Understanding your psychology

What other people think

Do you worry about what other people think? Many people do worry about this, probably most of us at some time or other. It’s functional to consider other people’s feelings and views, but only up to a point. If we worry too much, it can limit our potential by stopping us from being brave, from stretching ourselves and most importantly of all it stops us from being authentic.

People often think that it would be terrible to be disliked. They can become ‘people pleasers’, afraid to say ‘No’ even when they really don’t want to participate in something or agree with something. They think: “I try to be who someone wants me to be.” They fear that if they say ‘No’, the ‘other’ will reject them in some way; deep down they may believe they are ‘rejectable’ or some other fear may operate. Their Rules for Living are typically “I must be liked by everyone” and “I must be approved and have approval”. Sometimes this people pleasing bit of the personality only operates in certain circumstances, it isn’t necessarily the case that it is ‘on’ all the time.

People pleasers often have low self-esteem and rely on external praise to keep themselves going. They may be frightened of their feelings. If they keep the rules going, then they get by but they tend not to form really deep meaningful relationships. Here’s why.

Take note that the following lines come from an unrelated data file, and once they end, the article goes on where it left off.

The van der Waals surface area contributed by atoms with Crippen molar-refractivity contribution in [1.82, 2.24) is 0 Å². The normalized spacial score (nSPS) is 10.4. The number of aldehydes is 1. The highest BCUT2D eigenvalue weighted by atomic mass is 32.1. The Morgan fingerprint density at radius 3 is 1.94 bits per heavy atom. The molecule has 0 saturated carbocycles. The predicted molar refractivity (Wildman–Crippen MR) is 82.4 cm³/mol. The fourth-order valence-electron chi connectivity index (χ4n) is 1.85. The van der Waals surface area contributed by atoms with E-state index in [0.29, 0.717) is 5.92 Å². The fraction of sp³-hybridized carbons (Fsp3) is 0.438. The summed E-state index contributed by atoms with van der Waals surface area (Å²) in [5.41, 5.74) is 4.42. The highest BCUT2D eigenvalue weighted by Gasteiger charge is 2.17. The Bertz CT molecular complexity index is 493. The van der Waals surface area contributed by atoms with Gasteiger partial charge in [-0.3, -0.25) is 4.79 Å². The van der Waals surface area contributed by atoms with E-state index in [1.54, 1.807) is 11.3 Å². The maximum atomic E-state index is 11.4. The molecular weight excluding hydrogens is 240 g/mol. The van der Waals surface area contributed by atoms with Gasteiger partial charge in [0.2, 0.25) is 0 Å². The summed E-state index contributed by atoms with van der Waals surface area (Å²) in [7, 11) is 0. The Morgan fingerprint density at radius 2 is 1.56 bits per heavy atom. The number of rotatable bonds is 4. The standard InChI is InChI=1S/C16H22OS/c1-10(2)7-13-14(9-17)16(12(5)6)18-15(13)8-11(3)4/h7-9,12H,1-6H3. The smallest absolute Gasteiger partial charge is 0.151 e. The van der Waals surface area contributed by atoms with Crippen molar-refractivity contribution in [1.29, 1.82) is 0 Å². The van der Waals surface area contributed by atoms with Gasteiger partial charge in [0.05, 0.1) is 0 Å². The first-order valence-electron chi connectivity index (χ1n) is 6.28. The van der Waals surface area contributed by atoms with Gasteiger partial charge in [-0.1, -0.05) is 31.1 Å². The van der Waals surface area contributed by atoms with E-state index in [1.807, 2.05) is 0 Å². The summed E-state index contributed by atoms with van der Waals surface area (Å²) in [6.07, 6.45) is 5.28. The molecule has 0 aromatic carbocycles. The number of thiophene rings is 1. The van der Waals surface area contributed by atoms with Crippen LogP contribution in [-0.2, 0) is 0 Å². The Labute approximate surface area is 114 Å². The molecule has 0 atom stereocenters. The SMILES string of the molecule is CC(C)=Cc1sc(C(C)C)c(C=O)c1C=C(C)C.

Imagine Anabel who has a seemingly large group of friends. When Anabel is with her friend Jane, Anabel colludes with Jane’s world view and opinions and does not assert her own (she may not even be sure what her own are). When Anabel is with her other friend Lisa, the same thing happens, Anabel colludes with Lisa’s world view and opinions – even if she feels mildly annoyed by Lisa sometimes, she will convince herself that she feels fine about it. Jane and Lisa’s worldviews do not match, they are substantially different. Anabel believes that she finds it easier to go along with what other people think/want. If Anabel is agreeing with both friends’ views, then who is Anabel? What does she really stand for?

If Anabel works out that actually she has more in common with Jane than she does Lisa, then she could be more authentic with Lisa. Her fear of losing Lisa’s friendship may indeed come true, but that’s the price we pay for having more meaningful relationships. Her fear at the moment is also based on assumption, it might be that Lisa can understand Anabel’s new position, she might or might not want to continue spending time with Anabel.

If Anabel becomes more assertive and starts saying ‘No’ (this might be ‘No’ to a request or ‘No, I don’t agree’) instead of people pleasing, she will be prioritising her needs which is an important action at least some of the time. In being true to herself, her self-esteem will begin to flourish and she may gain a deeper understanding of her underlying motivation to people please.

Be in touch with your needs. Ask for what you want. Say ‘No’ if you mean ‘No’.  Be YOU.


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